Recently my husband and I had a marvelous mushroom walk with lots of different species, including some spectacular coral, crust, and jelly fungi as well as gilled mushrooms. With the amazing morphological diversity of the fungi available, when we saw two patches of yellow goo, we didn’t pay too close of attention to the second one. On encountering the jelly in the right picture below, we said “Oh neat! More Witches’ Butter!”, snapped some photos, and moved on. (“Witches’ Butter” is the common name for a yellow jelly fungi, usually in the genus Tremella.)
But on closer inspection of my photos, I discovered that while they’re both yellow and gelatinous, these are two very different fungi!
The first thing I noticed in these photos was that the points of attachment to the log are totally different colors in each specimen. Look at the above left image image and see how the jelly is yellow all the way from tip to log. Meanwhile, on the right-hand image, the base of each glob is transparent!
The next thing that sets them apart is how the fruiting masses are growing. Our First Find had a convoluted, brainlike edge, even in the young specimen on the left. It got increasingly convoluted with age, with individual globs sort of merging in the older specimen on the right (which was on a different part of the same log).
On the other hand, our Second Find seems to have individual fruiting bodies with distinct masses that don’t really merge, at least not nearly as extensively as they do for the First Find.
Finally, there’s a third vital difference, which I didn’t realize was important until I tried identifying these jellies. First Find was fruiting on a log that still had the bark on it, while Second Find was fruiting on bark-free (“decorticated“) wood. (“Cortex” means “outer layer” in Latin, so a “decorticated” log is one with its outer layer missing.) This, combined with the color and morphological differences, confirms that they are different species. They aren’t even closely related – they’re in different genera!
Our First Find is the classic Witches’ Butter, Tremella mesenterica.
The genus name, Tremella, comes from the Latin word tremere, “to tremble” (1), probably because members of the genus are so gooey and will wobble when shaken. When we first saw this patch, the word “Tremella” popped into my head because it’s just such an evocative word. In classic Old Science fashion, the genus name comes from Latin but the species name is Greek: meso- is Greek for “middle”, like in “Mesoamerica”, and enteron means “intestine” (2). Clearly the person who first described the species thought the jelly fungus looked less like jelly and more like entrails!
While it’s growing out of a log, this jelly fungus is not actually digesting the log. T. mesenterica is a mycoparasite, meaning it feeds on other fungi. In this case, our specimen is feeding on the unseen mycelia of a Peniophora species (3) – which might be fruiting as a visible crust if it weren’t for T. mesenterica over here taking its nutrients!
Our Second Find is the species Dacrymyces chrysospermus, and to my credit, apparently it is often confused for T. mesenterica (4). This is where that decorticated wood comes in: D. chrysospermus prefers it, while T. mesenterica (or at least its lookalike and close relative, T. aurantia) can very much enjoy wood with bark still on it (4). For me though, the most distinguishing feature is the transparent base of the fruiting bodies: D. chrysospermus is “abruptly narrowed and pallid [pale] at the attachment point” (4).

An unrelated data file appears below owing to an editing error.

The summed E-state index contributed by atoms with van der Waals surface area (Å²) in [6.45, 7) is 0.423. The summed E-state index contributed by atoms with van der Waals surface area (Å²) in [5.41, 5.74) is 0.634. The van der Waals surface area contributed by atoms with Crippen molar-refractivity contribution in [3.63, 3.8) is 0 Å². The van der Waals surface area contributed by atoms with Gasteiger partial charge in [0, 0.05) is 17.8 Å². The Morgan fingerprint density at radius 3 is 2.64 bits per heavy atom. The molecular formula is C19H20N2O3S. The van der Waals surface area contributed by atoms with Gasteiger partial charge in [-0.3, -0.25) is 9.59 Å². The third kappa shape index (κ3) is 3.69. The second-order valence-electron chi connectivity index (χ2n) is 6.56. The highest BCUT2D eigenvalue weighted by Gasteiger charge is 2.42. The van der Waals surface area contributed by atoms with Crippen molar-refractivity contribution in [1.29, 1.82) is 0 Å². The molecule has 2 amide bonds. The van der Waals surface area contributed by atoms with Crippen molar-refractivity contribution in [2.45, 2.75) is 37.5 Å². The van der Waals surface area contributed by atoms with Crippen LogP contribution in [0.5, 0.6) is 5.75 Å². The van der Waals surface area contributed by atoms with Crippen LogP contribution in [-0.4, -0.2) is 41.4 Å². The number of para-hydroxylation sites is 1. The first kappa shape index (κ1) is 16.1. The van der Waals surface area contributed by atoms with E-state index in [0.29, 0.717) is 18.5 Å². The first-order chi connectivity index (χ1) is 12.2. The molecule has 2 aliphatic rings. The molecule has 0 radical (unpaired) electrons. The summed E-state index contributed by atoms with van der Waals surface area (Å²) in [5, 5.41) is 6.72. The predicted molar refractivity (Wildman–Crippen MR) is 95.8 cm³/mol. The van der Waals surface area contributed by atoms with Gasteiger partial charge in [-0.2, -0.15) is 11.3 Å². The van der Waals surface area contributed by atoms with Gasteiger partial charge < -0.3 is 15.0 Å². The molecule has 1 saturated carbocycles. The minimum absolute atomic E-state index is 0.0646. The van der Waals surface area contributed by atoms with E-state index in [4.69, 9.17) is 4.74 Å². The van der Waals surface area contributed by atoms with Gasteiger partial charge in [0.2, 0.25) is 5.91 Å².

The genus name Dacrymyces is named for having members with small, round or tear-shaped fruiting bodies (dacry is Greek for “teardrop”), while the species name chrysospermus tells us what color the spores (“sperma“) are: chrys means “golden” (5). That sounds like a fun spore print to have, since most spore prints I’ve got so far are different shades of brown. Maybe next time I see a D. chrysospermus (and am in a collecting area and mood) I’ll take a little sample home. Who knew “just another Witches’ Butter” would actually be so interesting!
Even though they’re exciting to spot initially, multiple jelly fungi can feel a little repetitive. It’s one yellow glob of goo, and another yellow glob of goo. But there was a completely new (to me) genus right under my nose and I almost brushed right past it. This exercise in identification has proven to me that every jelly fungus is worth a second look!
(1) Rea C. (1922). British Basidiomycetaceae. A handbook of the larger British fungi. Cambridge: Cambridge University Press. p. 799. via Wikipedia ‘Tremella‘. Wikipedia.org. https://en.wikipedia.org/wiki/Tremella, accessed 20 October 2021.
(2) O’Reilly, P. (2021). Tremella mesenterica Retz. – Yellow Brain Fungus. First-Nature.com. First Nature. https://www.first-nature.com/fungi/tremella-mesenterica.php
(3) Kuo, M. (2018, October). Tremella mesenterica. Retrieved from the MushroomExpert.Com Web site: http://www.mushroomexpert.com/tremella_mesenterica.html
(4) Wood, M. and Stevens, F. (2020) California Fungi—Dacrymyces chrysospermus. The Fungi of California. MykoWeb. https://www.mykoweb.com/CAF/species/Dacrymyces_chrysospermus.html
(5) O’Reilly, P. (2021). Dacrymyces chrysospermus (Bull.) Tul. – Orange Jelly Spot. First-Nature.com. First Nature. https://www.first-nature.com/fungi/dacrymyces-chrysospermus.php